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Divorce a nightmare to the family unit

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A few weeks ago, walking along the streets of Kingstown, I stumbled upon one of the ugliest public scenes I have encountered to date. A couple, who had just concluded a divorce at the Court House, took the streets to publicize the reasons for their divorce in the most unseemly fashion. Issues touching and concerning what should have been considered private matters of the union of marriage were spilled in the public, whilst passersby listened on. This sort of commotion was very much entirely new to me, and the conspiracy theorists who had gathered would give the issue absolutely no rest.{{more}}

However, besides the excitement of the new gossip, it dawned on me that probably I should take a look at the divorce statistics of my country. I will not unveil the raw data as it pertains to our nation’s divorce statistics in this article, however it must be noted clearly, that the report is so alarming that it poses a serious threat to the fundamental role and function of the family unit in our society.

Talcott Parsons in his work “The Family, its Function and Destiny” was clear in explaining what he considers to be the ‘basic and irreducible’ functions of the family. These two functions he considers are firstly, the ‘primary socialization of children’ and secondly, the ‘stabilization of the adult personalities of the population of the society’. Parsons explains that primary socialization refers to socialization during the early or formative years of childhood which takes place mainly within the family. In defining the all-encompassing role of the family, Parsons also explains, that the family unit is akin to a factory “producing human personalities”, this function being almost irreplaceable by any other social institution.

In explaining the second function of the family, which he refers to as the “stabilization of adult personalities”, Parsons explains that the focus here is on the marriage relationship and the emotional security which the couple provides for each other. This is expected to assist in relieving the stress and strains of everyday life which tend to make the personality unstable. This shows that there is indeed an inextricable link between the institution of marriage and the roles and functions which the family unit is expected to fulfill.

If there is any merit in Parson’s findings, then an increase in the divorce rate, is a direct attack on the role of the family in fulfilling its primary functions.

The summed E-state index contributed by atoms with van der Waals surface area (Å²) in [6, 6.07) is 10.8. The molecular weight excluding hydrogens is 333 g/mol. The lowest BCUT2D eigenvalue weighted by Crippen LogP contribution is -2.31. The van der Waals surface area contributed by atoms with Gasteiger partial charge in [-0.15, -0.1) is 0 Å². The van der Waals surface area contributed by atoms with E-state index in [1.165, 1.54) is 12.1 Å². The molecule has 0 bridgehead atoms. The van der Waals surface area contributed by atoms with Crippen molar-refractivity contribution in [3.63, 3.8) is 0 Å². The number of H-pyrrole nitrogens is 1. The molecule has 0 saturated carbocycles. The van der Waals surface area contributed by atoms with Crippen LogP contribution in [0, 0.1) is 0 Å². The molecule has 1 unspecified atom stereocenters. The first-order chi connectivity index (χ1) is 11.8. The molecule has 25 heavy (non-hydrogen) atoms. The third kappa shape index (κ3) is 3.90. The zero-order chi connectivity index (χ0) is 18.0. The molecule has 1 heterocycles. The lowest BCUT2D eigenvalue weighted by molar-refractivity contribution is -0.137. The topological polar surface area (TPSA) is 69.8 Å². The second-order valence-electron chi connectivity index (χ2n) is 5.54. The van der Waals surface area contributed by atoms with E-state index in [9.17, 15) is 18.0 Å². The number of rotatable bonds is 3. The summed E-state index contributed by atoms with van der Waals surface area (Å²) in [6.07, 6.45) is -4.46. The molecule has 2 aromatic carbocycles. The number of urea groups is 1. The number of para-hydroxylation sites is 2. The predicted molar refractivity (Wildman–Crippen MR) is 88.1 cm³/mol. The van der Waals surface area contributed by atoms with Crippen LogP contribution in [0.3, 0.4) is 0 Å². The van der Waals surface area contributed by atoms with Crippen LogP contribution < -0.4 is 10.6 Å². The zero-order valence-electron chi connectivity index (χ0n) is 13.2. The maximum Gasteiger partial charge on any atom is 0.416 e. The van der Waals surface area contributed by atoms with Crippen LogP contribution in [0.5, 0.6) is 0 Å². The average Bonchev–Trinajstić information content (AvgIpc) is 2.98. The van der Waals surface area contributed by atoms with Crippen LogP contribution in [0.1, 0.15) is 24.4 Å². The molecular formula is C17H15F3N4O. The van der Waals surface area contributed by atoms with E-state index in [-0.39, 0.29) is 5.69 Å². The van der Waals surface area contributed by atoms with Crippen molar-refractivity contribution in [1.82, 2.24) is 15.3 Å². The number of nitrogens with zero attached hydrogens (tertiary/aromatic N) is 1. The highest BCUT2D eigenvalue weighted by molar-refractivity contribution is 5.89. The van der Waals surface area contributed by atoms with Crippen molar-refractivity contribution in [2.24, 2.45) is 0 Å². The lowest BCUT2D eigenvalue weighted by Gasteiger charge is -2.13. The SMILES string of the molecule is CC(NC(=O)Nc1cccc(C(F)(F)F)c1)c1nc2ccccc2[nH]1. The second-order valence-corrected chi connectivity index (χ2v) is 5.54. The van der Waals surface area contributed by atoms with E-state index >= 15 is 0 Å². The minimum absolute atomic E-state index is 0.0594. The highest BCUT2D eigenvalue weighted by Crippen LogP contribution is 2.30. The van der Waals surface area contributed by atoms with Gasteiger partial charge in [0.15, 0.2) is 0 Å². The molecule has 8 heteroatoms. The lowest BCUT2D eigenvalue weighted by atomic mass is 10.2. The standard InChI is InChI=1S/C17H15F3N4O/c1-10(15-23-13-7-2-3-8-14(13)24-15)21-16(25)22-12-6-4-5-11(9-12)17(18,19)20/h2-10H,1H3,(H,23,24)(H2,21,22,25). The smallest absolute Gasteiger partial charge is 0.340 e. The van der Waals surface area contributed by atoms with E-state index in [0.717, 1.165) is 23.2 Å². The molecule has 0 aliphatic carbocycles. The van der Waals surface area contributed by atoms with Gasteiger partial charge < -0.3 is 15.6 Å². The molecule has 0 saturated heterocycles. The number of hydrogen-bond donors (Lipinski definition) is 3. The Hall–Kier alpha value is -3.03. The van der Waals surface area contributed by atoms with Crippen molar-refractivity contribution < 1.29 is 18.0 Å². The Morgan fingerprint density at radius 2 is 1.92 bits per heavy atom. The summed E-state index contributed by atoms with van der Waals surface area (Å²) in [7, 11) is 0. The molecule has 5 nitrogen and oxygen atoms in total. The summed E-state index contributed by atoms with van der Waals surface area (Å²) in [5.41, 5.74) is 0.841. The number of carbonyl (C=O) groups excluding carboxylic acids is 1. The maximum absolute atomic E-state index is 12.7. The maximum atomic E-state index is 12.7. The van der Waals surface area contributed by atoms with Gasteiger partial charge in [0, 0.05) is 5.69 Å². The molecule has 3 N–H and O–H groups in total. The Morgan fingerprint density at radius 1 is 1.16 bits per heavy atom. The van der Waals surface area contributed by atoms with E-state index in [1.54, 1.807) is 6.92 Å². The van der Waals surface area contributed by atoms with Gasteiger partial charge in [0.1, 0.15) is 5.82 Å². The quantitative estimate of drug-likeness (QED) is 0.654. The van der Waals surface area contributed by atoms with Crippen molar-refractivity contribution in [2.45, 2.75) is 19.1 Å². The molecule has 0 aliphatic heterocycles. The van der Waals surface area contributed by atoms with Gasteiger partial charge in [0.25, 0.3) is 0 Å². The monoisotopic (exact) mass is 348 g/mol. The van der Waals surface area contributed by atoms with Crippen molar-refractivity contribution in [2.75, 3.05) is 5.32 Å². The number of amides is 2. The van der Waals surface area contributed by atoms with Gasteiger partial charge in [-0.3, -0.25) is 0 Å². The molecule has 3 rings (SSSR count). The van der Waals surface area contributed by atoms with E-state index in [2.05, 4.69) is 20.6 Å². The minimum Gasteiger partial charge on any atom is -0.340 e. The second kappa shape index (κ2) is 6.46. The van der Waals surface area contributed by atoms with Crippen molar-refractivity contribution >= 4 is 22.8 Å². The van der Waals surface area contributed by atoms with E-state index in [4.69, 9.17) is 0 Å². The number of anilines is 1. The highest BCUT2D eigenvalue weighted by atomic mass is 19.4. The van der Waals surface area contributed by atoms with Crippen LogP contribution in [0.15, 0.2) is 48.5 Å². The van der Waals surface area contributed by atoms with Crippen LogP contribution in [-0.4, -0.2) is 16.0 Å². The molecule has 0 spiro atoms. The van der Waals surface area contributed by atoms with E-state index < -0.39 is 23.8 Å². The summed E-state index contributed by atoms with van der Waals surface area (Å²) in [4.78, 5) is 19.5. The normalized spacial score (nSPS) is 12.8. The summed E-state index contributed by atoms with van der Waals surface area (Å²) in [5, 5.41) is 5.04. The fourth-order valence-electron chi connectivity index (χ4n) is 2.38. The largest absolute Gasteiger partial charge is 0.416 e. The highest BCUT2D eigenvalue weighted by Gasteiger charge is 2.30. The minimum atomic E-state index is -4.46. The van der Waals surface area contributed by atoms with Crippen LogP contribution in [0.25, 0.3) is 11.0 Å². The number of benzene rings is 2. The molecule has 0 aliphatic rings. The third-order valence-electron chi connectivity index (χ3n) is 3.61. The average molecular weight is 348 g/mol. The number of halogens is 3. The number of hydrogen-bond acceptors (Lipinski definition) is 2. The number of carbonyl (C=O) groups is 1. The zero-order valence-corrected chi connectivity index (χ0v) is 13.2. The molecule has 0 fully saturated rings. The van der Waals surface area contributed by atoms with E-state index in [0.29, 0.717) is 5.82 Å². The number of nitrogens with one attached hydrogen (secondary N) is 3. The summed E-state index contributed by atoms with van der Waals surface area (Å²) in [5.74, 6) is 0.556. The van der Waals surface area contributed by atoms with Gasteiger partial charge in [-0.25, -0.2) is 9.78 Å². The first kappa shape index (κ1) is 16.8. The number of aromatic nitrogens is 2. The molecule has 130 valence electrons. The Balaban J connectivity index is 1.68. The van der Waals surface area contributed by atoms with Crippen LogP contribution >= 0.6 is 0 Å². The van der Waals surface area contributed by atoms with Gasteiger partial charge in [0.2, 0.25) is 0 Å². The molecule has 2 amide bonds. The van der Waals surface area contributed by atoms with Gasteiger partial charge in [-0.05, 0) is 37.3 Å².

The question can then be asked of our society today, “Is the institution of marriage under threat?” It is arguable that marriage is not becoming less popular in St. Vincent and the Grenadines since we remain a Christian society holding the sanctity which resides in the fact of getting married in extremely high regard. The dark side, however, is the limited extent to which we depend on those same Christian beliefs to maintain the institution of marriage. This is reflected in the increase in marital breakdowns reflected in our rising divorce rate.

It must always be considered that divorce is only one form of marital breakdown. If one is to research other forms of martial breakdowns for example, physical separations, where persons though still legally married no longer share the same dwelling, or “empty-shell marriages”, where the spouses live together, but their marriages exist only in name such a report may cause alarm. Both physical separations and empty shell marriages cannot be reflected in any divorce statistics.

However the impact on the family unit is just as devastating.

Restoring the importance of marriage to our society and to our nation’s children will require the efforts of all our civic leaders. If the family is such an important building block of our society, then marriage, which is the foundation of the family, must be preserved. We sit and stare as the foundation of the nuclear family grows weaker, with more and more of our responsible adults leaving it in divorce, and more and more adults eschew it altogether for single parenthood or various unconventional forms of cohabitation.

We must therefore, as a people, advocate through our nation’s institutions, that marriage is the best environment in which to raise healthy, happy children who can achieve their fullest potential. And that the family is the most important institution for social well-being. Today, we must set about the task of rebuilding a culture of family life based on marriage. It should be no surprise to find that divorce is having such profound effects on our society. The reasons for divorce are wide and ranging, varying from factors such as differences in ages of spouses, occupation, marital status of parents, income and class and even the ease with which a divorce can be done. At this stage my analysis of the entire ordeal of what leads to a divorce, is based solely on research and not experience, hence one must always be reminded of the dreadfully deep valley which resides between reality and perception. Notwithstanding such, what holds true, however, is that divorce is having a severe impact on the family institution and this matter must be addressed with a greater sense of urgency by all who have embarked, or will embark on tying the knot, be it you now, or me in the distant future.

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